By Cengiz Gunes
The pro-Kurdish Peoples’ Democratic Party (HDP) established itself as a key player in Turkish politics after it secured 13 percent of the popular vote and eighty seats in Turkey’s Grand National Assembly in June 2015. This was possible because it managed to build a coalition with Turkey’s leftist and progressive political forces while incorporating influential local Kurdish political actors.
However, since this initial breakthrough, escalating levels of repression from the government of Turkish president Recep Tayyip Erdoğan have decimated the HDP’s institutional base and political influence. The Turkish authorities have jailed the leading figures of the party and removed its elected mayors from office. A vicious campaign by pro-government and state media has depicted the HDP as a focal point of violence and terrorism.
As a legal case designed to permanently shut down the HDP and ban many of its leading figures from participating in politics nears a conclusion, the party once again finds itself at the center of Turkish politics. On May 14, Turkey will hold parliamentary and presidential elections. Depending on the outcome, either Erdoğan’s conservative nationalist government will consolidate its grip on power, or else the country may start returning to parliamentary democracy under the leadership of the opposition’s mild-mannered presidential candidate, Kemal Kılıçdaroğlu.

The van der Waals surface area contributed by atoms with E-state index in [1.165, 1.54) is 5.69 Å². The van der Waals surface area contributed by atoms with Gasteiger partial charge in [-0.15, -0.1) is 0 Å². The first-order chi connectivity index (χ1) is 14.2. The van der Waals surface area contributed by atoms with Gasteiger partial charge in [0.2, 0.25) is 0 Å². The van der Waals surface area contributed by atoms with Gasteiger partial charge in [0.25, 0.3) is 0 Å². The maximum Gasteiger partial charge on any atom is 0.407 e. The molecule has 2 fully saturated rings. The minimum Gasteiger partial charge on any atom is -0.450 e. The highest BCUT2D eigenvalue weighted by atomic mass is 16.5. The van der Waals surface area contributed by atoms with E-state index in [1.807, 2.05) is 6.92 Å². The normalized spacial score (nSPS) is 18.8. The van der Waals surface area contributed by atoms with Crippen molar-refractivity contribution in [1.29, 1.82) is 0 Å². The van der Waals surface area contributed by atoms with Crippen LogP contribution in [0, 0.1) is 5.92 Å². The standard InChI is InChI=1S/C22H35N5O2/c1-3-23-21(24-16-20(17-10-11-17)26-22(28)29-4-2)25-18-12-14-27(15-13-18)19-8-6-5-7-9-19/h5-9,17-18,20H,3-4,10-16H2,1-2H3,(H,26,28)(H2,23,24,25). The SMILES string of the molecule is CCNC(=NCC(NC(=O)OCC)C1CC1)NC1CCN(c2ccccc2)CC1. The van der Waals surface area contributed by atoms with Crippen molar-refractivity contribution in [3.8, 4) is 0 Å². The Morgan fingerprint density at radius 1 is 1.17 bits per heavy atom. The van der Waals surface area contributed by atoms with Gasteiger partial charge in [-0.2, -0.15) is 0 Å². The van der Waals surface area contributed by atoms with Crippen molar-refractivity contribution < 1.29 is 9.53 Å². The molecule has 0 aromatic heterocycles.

Having been at the receiving end of much of Erdoğan’s repression over the past eight years, the pro-Kurdish bloc now has the opportunity to tip the balance in the opposition’s favor and bring an end to Erdoğan’s authoritarian rule.
The HDP was founded in 2012 to unite Turkey’s fragmented left and the pro-Kurdish democratic movement and create a radical democratic alternative to the country’s right-wing and centrist political parties. It faced significant challenges from the start as the heir to the pro-Kurdish movement that has faced repeated cycles of repression since its foundation in 1990. The Turkish political and legal order has interpreted advocacy for the rights of Kurds and other minority groups as a threat to Turkey’s unity and territorial integrity.HDP got 67 seats in Parliament out of the total of 550 in June 2018 elections securing 11.7 per cent of votes.
The emergence of this new force in Turkish politics in June 2015 came just as Erdoğan’s Justice and Development Party (AKP) lost its parliamentary majority for the first time since it rose to power in 2002. However, President Erdoğan was not in the mood for power-sharing, and talks to form a coalition government with the opposition Republican People’s Party (CHP) went nowhere.